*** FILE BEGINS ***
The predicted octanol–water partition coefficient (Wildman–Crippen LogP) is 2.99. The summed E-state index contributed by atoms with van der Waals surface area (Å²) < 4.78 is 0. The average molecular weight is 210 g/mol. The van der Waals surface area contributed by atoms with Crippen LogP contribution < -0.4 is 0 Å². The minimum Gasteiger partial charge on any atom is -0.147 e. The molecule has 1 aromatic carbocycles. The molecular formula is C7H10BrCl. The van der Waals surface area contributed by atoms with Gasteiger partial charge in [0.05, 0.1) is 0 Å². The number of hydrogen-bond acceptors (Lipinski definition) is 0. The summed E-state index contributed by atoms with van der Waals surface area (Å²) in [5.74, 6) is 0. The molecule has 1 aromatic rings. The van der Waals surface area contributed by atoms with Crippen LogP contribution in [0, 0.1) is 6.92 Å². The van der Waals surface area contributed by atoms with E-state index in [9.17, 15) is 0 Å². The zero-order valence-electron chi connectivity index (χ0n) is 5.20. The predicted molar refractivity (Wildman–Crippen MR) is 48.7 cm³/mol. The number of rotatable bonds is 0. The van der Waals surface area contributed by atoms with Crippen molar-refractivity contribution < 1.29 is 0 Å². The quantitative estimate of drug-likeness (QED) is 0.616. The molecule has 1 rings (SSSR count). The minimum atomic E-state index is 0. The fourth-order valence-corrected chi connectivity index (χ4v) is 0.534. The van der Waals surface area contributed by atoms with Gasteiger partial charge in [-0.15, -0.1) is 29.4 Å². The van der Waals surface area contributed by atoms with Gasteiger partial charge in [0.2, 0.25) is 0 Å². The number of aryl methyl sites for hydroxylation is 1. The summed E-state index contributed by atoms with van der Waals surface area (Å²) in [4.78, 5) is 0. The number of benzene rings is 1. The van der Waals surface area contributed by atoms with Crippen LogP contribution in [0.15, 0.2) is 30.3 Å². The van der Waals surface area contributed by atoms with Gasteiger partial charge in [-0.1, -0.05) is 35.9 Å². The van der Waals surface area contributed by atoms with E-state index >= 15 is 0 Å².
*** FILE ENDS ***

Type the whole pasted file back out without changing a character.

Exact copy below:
The predicted octanol–water partition coefficient (Wildman–Crippen LogP) is 2.99. The summed E-state index contributed by atoms with van der Waals surface area (Å²) < 4.78 is 0. The average molecular weight is 210 g/mol. The van der Waals surface area contributed by atoms with Crippen LogP contribution < -0.4 is 0 Å². The minimum Gasteiger partial charge on any atom is -0.147 e. The molecule has 1 aromatic carbocycles. The molecular formula is C7H10BrCl. The van der Waals surface area contributed by atoms with Gasteiger partial charge in [0.05, 0.1) is 0 Å². The number of hydrogen-bond acceptors (Lipinski definition) is 0. The summed E-state index contributed by atoms with van der Waals surface area (Å²) in [5.74, 6) is 0. The molecule has 1 aromatic rings. The van der Waals surface area contributed by atoms with Crippen LogP contribution in [0, 0.1) is 6.92 Å². The van der Waals surface area contributed by atoms with E-state index in [9.17, 15) is 0 Å². The zero-order valence-electron chi connectivity index (χ0n) is 5.20. The predicted molar refractivity (Wildman–Crippen MR) is 48.7 cm³/mol. The number of rotatable bonds is 0. The van der Waals surface area contributed by atoms with Crippen molar-refractivity contribution < 1.29 is 0 Å². The quantitative estimate of drug-likeness (QED) is 0.616. The molecule has 1 rings (SSSR count). The minimum atomic E-state index is 0. The fourth-order valence-corrected chi connectivity index (χ4v) is 0.534. The van der Waals surface area contributed by atoms with Gasteiger partial charge in [-0.15, -0.1) is 29.4 Å². The van der Waals surface area contributed by atoms with Gasteiger partial charge in [0.2, 0.25) is 0 Å². The number of aryl methyl sites for hydroxylation is 1. The summed E-state index contributed by atoms with van der Waals surface area (Å²) in [4.78, 5) is 0. The number of benzene rings is 1. The van der Waals surface area contributed by atoms with Crippen LogP contribution in [0.15, 0.2) is 30.3 Å². The van der Waals surface area contributed by atoms with Gasteiger partial charge in [-0.1, -0.05) is 35.9 Å². The van der Waals surface area contributed by atoms with E-state index >= 15 is 0 Å².